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Discussion Starter · #1 ·
I know the subject has been covered several times on the forum, but did you see Charles Petty's article in the current American Rifleman re: handloads for self-defense use?
 

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one of them things that won't die,have never seen or heard of some scummy lawyer digging somebodies hand load out of some childmolster crack head,to use against the victim.have heard of "I know a guy ,who knows a cop's son who said" jwr
 

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I read the AR article, and I introduced a discussion somewhere here on the very topic.

I get the impression that there is little concrete information available. On the other hand, I have no doubt that a plaintiff's attorney would use your ammo choice - be it handloads or factory ammo - if he/she thought it would help sell the idea that you used unreasonable force on his client. For that reason, I don't use anything that doesn't say words like "self defense" right on the box or in the ads. I may be reloading, but I'm using recommended loads behind a bullet that a major manufacturer told me were good for self defense.

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If God didn't want us to own guns, why did He make the 1911?
 

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I do not handload (no time, or space to set up a place to fully relax and concentrate on such a project at the moment), but I do not let this nonsense influence my choice of ammo.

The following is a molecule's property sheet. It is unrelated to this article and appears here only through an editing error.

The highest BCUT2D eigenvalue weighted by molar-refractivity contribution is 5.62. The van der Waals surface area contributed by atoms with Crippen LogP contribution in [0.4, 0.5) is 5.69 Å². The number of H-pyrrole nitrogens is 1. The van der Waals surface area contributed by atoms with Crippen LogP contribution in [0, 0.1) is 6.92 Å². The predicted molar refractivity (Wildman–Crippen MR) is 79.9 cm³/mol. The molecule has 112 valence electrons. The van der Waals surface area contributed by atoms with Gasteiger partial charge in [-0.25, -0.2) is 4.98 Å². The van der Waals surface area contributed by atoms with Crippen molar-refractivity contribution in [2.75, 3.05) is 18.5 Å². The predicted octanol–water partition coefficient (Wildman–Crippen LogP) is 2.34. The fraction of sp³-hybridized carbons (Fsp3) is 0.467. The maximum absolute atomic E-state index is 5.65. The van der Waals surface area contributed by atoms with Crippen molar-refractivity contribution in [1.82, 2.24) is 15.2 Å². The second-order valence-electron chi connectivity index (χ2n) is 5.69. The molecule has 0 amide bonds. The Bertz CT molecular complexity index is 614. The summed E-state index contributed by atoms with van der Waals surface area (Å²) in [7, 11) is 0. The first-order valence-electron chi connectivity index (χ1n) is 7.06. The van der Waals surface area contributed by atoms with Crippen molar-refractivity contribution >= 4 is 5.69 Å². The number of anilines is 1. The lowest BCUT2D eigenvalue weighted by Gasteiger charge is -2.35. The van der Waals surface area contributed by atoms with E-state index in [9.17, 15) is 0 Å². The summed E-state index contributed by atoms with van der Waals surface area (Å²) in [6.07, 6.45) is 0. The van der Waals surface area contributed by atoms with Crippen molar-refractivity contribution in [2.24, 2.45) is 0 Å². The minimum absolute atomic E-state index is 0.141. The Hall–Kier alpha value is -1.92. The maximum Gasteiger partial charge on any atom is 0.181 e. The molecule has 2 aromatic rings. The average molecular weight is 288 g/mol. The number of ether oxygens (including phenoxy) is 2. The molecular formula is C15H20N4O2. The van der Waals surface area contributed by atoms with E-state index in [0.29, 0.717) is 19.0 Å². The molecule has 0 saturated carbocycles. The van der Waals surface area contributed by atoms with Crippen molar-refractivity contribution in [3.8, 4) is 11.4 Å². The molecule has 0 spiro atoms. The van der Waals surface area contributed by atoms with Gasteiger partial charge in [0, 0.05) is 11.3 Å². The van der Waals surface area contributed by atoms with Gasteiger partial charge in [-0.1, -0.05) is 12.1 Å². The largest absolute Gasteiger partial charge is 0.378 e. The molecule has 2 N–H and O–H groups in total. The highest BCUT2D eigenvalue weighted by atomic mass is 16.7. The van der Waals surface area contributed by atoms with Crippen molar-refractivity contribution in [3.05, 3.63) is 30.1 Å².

My top priority is to make very very sure that should I find myself in such a position, that I can convince a Jury without any doubt, that i believed my life (or someone else's) was in peril, or I was under the imminent, capable (with intent), threat of serious bodily harm. If I can convince a Jury, beyond even reasonable doubt; the question of "what ammo was loaded and fired during the incident" will not matter. If I could not, then I wouldn't shoot.

Thus, I believe it is knowing the criteria, understanding it fully, for the circumstances under which you can use deadly force are more important than anything else. Then it is a matter of tactics, and *gunhandling*. An accidental shooting, in circumstances where you were not justified in the use of deadly force, is the thing to really avoid.

For anyone handloading, if they are really concerned, I would be inclined to handload strictly for the cost factor. Obviously you will use a reliably functioning and accurate load in your gun. You will then, if needed, be able to truthfully state;

"I handload, because it allows me to practice more often - because of costs, thus maintaining a higher standard of proficiency. I chose the particular load (keep records of all the loads, their performance etc) because it was the most reliable (or simply "it was reliable in..."), accurate, in my particular pistol".